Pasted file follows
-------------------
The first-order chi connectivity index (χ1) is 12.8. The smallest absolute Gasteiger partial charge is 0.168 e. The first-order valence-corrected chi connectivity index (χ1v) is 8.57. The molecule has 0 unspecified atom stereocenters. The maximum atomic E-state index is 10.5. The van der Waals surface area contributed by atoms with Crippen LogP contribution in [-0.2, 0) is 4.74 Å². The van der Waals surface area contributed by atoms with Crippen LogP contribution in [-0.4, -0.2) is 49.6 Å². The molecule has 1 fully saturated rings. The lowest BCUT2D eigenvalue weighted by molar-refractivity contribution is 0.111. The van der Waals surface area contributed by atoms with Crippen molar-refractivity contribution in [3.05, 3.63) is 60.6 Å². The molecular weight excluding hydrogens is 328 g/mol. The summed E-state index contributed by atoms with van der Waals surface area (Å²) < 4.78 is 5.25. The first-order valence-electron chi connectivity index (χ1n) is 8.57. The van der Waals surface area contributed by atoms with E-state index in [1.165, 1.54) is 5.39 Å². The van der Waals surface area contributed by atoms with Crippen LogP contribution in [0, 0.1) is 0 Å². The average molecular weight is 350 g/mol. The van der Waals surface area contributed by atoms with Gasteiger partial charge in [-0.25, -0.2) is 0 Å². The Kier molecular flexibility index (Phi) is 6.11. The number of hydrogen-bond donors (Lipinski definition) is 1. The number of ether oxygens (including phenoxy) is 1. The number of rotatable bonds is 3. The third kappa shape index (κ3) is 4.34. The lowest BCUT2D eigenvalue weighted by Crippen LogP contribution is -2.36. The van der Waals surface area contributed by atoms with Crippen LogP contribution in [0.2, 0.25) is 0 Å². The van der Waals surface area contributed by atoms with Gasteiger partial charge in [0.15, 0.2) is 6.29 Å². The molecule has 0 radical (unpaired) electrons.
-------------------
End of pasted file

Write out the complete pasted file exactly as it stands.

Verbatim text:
The first-order chi connectivity index (χ1) is 12.8. The smallest absolute Gasteiger partial charge is 0.168 e. The first-order valence-corrected chi connectivity index (χ1v) is 8.57. The molecule has 0 unspecified atom stereocenters. The maximum atomic E-state index is 10.5. The van der Waals surface area contributed by atoms with Crippen LogP contribution in [-0.2, 0) is 4.74 Å². The van der Waals surface area contributed by atoms with Crippen LogP contribution in [-0.4, -0.2) is 49.6 Å². The molecule has 1 fully saturated rings. The lowest BCUT2D eigenvalue weighted by molar-refractivity contribution is 0.111. The van der Waals surface area contributed by atoms with Crippen molar-refractivity contribution in [3.05, 3.63) is 60.6 Å². The molecular weight excluding hydrogens is 328 g/mol. The summed E-state index contributed by atoms with van der Waals surface area (Å²) < 4.78 is 5.25. The first-order valence-electron chi connectivity index (χ1n) is 8.57. The van der Waals surface area contributed by atoms with E-state index in [1.165, 1.54) is 5.39 Å². The van der Waals surface area contributed by atoms with Crippen LogP contribution in [0, 0.1) is 0 Å². The average molecular weight is 350 g/mol. The van der Waals surface area contributed by atoms with Gasteiger partial charge in [-0.25, -0.2) is 0 Å². The Kier molecular flexibility index (Phi) is 6.11. The number of hydrogen-bond donors (Lipinski definition) is 1. The number of ether oxygens (including phenoxy) is 1. The number of rotatable bonds is 3. The third kappa shape index (κ3) is 4.34. The lowest BCUT2D eigenvalue weighted by Crippen LogP contribution is -2.36. The van der Waals surface area contributed by atoms with Crippen LogP contribution in [0.2, 0.25) is 0 Å². The van der Waals surface area contributed by atoms with Gasteiger partial charge in [0.15, 0.2) is 6.29 Å². The molecule has 0 radical (unpaired) electrons.